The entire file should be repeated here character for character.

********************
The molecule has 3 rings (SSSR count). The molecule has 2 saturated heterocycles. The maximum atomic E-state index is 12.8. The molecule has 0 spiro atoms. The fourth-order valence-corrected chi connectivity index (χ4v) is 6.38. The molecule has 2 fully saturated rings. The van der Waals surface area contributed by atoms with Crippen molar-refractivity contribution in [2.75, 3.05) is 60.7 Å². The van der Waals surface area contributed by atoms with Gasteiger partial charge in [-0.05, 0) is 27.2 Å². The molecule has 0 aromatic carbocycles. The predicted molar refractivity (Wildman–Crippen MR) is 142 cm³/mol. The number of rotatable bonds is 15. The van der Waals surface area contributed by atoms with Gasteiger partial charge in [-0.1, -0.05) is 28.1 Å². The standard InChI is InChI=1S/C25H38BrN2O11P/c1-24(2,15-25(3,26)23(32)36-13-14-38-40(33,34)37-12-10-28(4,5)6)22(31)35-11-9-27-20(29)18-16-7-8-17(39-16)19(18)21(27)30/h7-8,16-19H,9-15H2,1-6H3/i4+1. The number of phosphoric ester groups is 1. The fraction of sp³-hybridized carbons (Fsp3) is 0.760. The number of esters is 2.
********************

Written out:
The molecule has 3 rings (SSSR count). The molecule has 2 saturated heterocycles. The maximum atomic E-state index is 12.8. The molecule has 0 spiro atoms. The fourth-order valence-corrected chi connectivity index (χ4v) is 6.38. The molecule has 2 fully saturated rings. The van der Waals surface area contributed by atoms with Crippen molar-refractivity contribution in [2.75, 3.05) is 60.7 Å². The van der Waals surface area contributed by atoms with Gasteiger partial charge in [-0.05, 0) is 27.2 Å². The molecule has 0 aromatic carbocycles. The predicted molar refractivity (Wildman–Crippen MR) is 142 cm³/mol. The number of rotatable bonds is 15. The van der Waals surface area contributed by atoms with Gasteiger partial charge in [-0.1, -0.05) is 28.1 Å². The standard InChI is InChI=1S/C25H38BrN2O11P/c1-24(2,15-25(3,26)23(32)36-13-14-38-40(33,34)37-12-10-28(4,5)6)22(31)35-11-9-27-20(29)18-16-7-8-17(39-16)19(18)21(27)30/h7-8,16-19H,9-15H2,1-6H3/i4+1. The number of phosphoric ester groups is 1. The fraction of sp³-hybridized carbons (Fsp3) is 0.760. The number of esters is 2.